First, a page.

Choosing an Application Method

Environmental conditions, location limitations, budget and equipment availability will determine which application method to choose. In general, one application method offers no major treatment advantage over the other although you can treat more trees per day using soil injection for higher productivity. Whatever method is employed, it usually only takes one applicator with proper training to treat a tree.

Soil injection places the Profile 2SC mixture close to the roots, prevents runoff and aids in dispersing the product. It's the quickest, easiest and most popular application method when many trees in close proximity are to be treated and when treating a large number of trees. A skilled applicator usually can treat 2 to 3 times the number of trees using soil injection versus a basal drench application.

Basal drench usually offers the most uniform tree regulation since it is applied evenly around the base of the tree, versus spot application with soil injection. Also, basal drench requires no extra equipment and is ideal where trees are not relatively close together and in remote settings. It is a very effective choice when a limited number of trees are to be treated or when using soil injection equipment becomes impractical. Due to the simplicity of a basal drench application, an experienced and trained crew or tree professional already on site performing other tree-related functions could easily perform this procedure.

Basal drench applications should be avoided on hilly terrain where the solution cannot be contained in the trench or may be unevenly applied. Also avoid using basal drench in other areas where the Profile 2SC mixture may be washed away from the base of the treated tree by rainfall or irrigation. If conditions exist that make basal-drench applications impractical such as steep slopes, surface-soil compaction, thick thatch or root matting, then soil injection may be considered. Soil injection may also be the application of choice in areas such as fine turf where trenching is not practical for aesthetic reasons.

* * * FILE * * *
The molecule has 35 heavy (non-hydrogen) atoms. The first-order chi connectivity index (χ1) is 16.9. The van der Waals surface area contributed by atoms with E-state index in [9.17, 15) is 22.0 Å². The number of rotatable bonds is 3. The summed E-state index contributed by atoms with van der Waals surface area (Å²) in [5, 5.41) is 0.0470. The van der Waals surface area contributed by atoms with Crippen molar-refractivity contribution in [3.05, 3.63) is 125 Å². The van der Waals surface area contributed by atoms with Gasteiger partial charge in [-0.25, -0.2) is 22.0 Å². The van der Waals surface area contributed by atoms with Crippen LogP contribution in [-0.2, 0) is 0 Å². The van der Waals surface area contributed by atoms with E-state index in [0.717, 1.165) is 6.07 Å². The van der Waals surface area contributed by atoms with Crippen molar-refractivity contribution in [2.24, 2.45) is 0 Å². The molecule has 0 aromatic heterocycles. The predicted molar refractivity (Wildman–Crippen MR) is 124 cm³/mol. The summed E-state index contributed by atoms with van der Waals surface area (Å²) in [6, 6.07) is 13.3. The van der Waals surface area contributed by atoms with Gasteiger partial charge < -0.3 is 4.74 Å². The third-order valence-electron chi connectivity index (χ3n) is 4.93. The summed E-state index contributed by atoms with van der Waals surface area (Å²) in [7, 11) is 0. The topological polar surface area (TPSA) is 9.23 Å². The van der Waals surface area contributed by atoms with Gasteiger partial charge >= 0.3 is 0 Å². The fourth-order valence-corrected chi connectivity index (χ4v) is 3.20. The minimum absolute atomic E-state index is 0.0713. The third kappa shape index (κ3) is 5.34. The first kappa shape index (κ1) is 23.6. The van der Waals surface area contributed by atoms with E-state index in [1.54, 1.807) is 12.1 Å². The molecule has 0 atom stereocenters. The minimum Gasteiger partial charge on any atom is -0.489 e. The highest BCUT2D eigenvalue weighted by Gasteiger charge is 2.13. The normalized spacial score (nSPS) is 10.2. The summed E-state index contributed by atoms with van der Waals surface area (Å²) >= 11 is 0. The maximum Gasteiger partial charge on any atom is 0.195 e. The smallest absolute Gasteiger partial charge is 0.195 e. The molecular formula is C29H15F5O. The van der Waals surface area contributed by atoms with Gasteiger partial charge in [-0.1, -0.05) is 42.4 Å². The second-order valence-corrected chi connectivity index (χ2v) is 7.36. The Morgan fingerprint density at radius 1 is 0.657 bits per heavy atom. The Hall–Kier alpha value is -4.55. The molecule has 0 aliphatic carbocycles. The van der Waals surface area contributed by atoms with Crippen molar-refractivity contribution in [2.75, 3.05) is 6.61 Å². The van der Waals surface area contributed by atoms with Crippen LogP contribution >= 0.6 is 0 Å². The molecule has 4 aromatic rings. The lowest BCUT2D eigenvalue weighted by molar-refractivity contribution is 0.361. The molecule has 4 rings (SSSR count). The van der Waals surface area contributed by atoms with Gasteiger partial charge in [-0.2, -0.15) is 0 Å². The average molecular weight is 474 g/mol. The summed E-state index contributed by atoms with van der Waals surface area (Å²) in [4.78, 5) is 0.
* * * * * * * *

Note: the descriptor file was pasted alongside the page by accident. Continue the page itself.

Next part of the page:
Soil Type

Heavy clay soils, acidic soils and soils with high organic matter are more binding and will lead to reduced uptake. These soils shorten the length of time growth reduction occurs and require higher application rates. Sandy soils, on the other hand, allow for quick uptake of Profile 2SC into the tree and will increase the length of time growth reduction occurs. Lower application rates may be necessary with sandy soils. Finally, soil type will affect your treatment method as well. For example, compacted soils that make digging and injection difficult may require tree microinjection in lieu of a soil treatment.

Timing of Application and Trimming

Profile 2SC applications can be made throughout the year, weather permitting, except when the soil is frozen or saturated with water. However, Profile 2SC will be absorbed by a tree's roots and travel to the crown only during periods of active transpiration. So when Profile 2SC is applied early during a tree's active growth period, regulation effects may be evident that growing season. Most trees complete a majority of their growth six to eight weeks after the leaves have formed. Conversely, if applications are made after fall leaf drop, little uptake of Profile 2SC will occur until bud break in the spring.

Caring for trees can require frequent and costly pruning which, when a tree is in a hazardous location such as under power lines, can be dangerous. Pruning usually takes place less often with the use of a TGR and, for utilities, can decrease tree related outages. It's important to understand that the use of Profile 2SC will not replace pruning as it doesn't stop growth in treated trees. Profile 2SC slows growth, allowing for easier and less pruning. You'll see the most immediate benefits on fast-growing trees that are costly to trim. Profile 2SC is also ideal to control the "hot spots" or "cycle busters"along power lines and in locations where minimal intrusion on owners' property is desired.

Idealy treatment should occur before or at the time of trimming during the growing season. Trimming signals the tree to grow and can encourage uptake of Profile 2SC.

If it is necessary to apply during a tree's dormant season, delay trimming until the active growth period in the spring for optimal transpiration and product uptake.

No matter when Profile 2SC is applied, trees may not exhibit visual regulation signs for up to one growing season after treatment. This gives you the flexibility to treat and trim or trim and treat during the same season or following season. When making trimming decisions, keep the following two factors in mind:
  • Efficacy-When timing treatments for best efficacy, you should trim the trees one to three months following application. This allows the existing leaves time to pull the growth regulator to the crown during periods of active transpiration before you trim, thus reducing some of the resurgent growth. However, you should not consider all growth bad. Some growth is helpful in reducing sun scald on susceptible species.
  • Aesthetics-You may want the trees to look visually pleasing. When timing treatments for aesthetics, trim and treat at approximately the same time. This scenario removes leaves necessary to pull the product to the growing points. So, regrowth is initially not inhibited, allowing the tree normal growth before regulation engages.